Stony Brook Nature Center

North Street Norfolk, MA Phone: 508-528-3140

This nature center includes a self-guided hiking trail. An extensive boardwalk system helps visitors explore Teal Marsh and its wildlife.

Farm Road Dover, MA, 02492 Phone: 508-785-0339

Chase Woodlands’ 2-½ mile network of gently sloping paths wind through peaceful groves of white pine, beech, hemlock, and yellow birch. As in most of Massachusetts, this woodland consists of second- and third-growth trees, the original virgin forests having been felled to clear land for agriculture in the late eighteenth and early nineteenth centuries. Picturesque stone walls traverse the woods, marking former farm fields from the property’s agricultural past.

Broadmoor Wildlife Sanctuary

280 Eliot Street Natick, MA Phone: 508-655-2296

At this sanctuary, visitors can enjoy nine miles of hiking trails, in addition to lectures and other programs in a renovated horse barn.

Stearns Street Carlisle, MA, 01741 Phone: 978-840-4446

The Malcolm Preserve provides a northern gateway to some 1,300 acres of conservation land. A short hiking trail connects the Malcolm Preserve with Two Rod Road, which leads through historic Estabrook Woods. The land comprising the Malcolm Preserve and the adjacent Malcolm Meadows development was once part of a 38-acre farm which raised fruit crops, including raspberries, strawberries, apples, peaches, and pears, as well as vegetables and cut flowers for local markets.

Hartford Street Medfield, MA, 02052 Phone: 508-785-0339

Just 30 minutes from downtown Boston

Rocky Woods features over six miles of former woods roads and footpaths rambling through rolling hills of white pine and red oak. Explorers of the four ponds on the reservation may find bullfrogs and painted turtles, and visitors can enjoy catch-and-release fishing from these shores. Recent landscape renovations have created a scenic meadow, grassy common areas, sandy shorelines, and plantings of ornamental shrubs. Restrooms, picnic tables and a pavilion are onsite, and future plans include creating a visitor center and improved children's play area.

Islands in Boston Harbor, and easy ferry ride from downtown. Swimming, hiking, picnicking. A fun day trip

There are many walking trails on many of the Harbor Islands. Lovells Island has a rocky coastline and tidepools for wading. Explore the remains of historic Fort Standish. On Georges Island, take a relaxing stroll around Civil War-era Fort Warren. There are also plenty of walking and hiking paths on Spectacle Island, Bumpkin Island, Peddocks Island, Thompson Island, Worlds End Island, and Webb Memorial Island. In addition to historic forts, you'll walk through historic sites like old Native American buildings and a children's hospital. Grape Island is full of colorful wildlife and flora. On Deer Island, hike or walk a 2.6-mile shoreline path and 2 miles of scenic hill trails.
See Boston Harbor Islands for full description of this park.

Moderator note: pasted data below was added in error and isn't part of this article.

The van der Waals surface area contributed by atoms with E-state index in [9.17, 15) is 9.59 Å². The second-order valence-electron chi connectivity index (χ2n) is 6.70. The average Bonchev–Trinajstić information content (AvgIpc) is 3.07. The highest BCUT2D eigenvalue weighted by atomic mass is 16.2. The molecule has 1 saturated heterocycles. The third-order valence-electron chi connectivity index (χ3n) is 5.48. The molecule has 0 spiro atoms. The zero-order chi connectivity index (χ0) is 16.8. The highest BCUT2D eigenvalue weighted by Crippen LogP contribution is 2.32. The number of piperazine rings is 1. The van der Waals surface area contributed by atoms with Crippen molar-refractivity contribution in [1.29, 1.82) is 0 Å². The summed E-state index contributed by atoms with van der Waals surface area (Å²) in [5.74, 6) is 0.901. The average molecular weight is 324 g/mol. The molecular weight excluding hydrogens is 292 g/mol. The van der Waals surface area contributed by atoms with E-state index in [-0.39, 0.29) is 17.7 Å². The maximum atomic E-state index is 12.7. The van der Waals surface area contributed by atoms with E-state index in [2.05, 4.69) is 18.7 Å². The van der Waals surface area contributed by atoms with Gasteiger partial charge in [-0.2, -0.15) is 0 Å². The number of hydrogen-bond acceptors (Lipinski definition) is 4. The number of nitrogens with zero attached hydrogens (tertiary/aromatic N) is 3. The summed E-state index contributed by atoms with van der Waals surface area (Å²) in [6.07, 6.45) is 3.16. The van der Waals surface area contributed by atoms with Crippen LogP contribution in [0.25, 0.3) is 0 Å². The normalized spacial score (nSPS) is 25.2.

William J. Day Blvd. South Boston, MA Phone: 617-727-5290

Bayside string of parks and beaches easily accessible to Boston; walking, swimming, fishing

Fort Independence has two main hiking trails; 1.8-mile Pleasure Bay Loop, overlooking scenic Pleasure and Dorchester Bays, and .79-mile-long Castle Island Loop, which leads you in a ring around the Fort. You'll find a telephone located halfway 'round the Bay trail at Sugarbowl Shelter.
See Castle Island, Pleasure Bay, M Street Beach and Carson Beach for full description of this park.

Turkey Hill Lane Hingham, MA Phone: 781-740-7233

Originally part of a picturesque, early-twentieth-century country estate, Weir River Farm encompasses 75 acres of fields and pastures, woodlands, and a complex of farm and estate buildings, including barns and a carriage house. On a clear day, visitors can view Boston Harbor and the North Shore from the top of Turkey Hill. The farm is being managed to preserve its historic pastoral character, and offers public programs throughout the year, as well as opportunities for hiking, bird watching and picnicking.

Hammond Pond Reservation

Hammond Pond Parkway Newton, MA Phone: 617-698-1802

Visitors to this small nature preserve can enjoy fishing, hiking and biking trails, and picnic areas.

162 West Union Street Ashland, MA, 01721 Phone: 508 881-4092

This large park on a reservoir offers all manner of water sports along with extensive walking trails. Trail map.

Dedham Street Dover, MA, 02030 Phone: 781-821-2977

Named after a chief of the Natick Indians, Noanet Woodlands features 17 miles of shady trails and wooded roads ideal for walking, cross-country skiing, snowshoeing and horseback riding, and a hike up Noanet Peak rewards visitors with a view of Boston's skyline above the forest canopy. In the early nineteenth century, Noanet Brook was home to a large rolling and slitting mill that made barrel hoops, wheel rims, nail plates, and nail rods from forged iron. Today the mill's twenty-four-foot-high dam and twenty-foot-deep wheel pit are preserved, but visitors will have to imagine the towering thirty-six-foot wheel that powered the mill.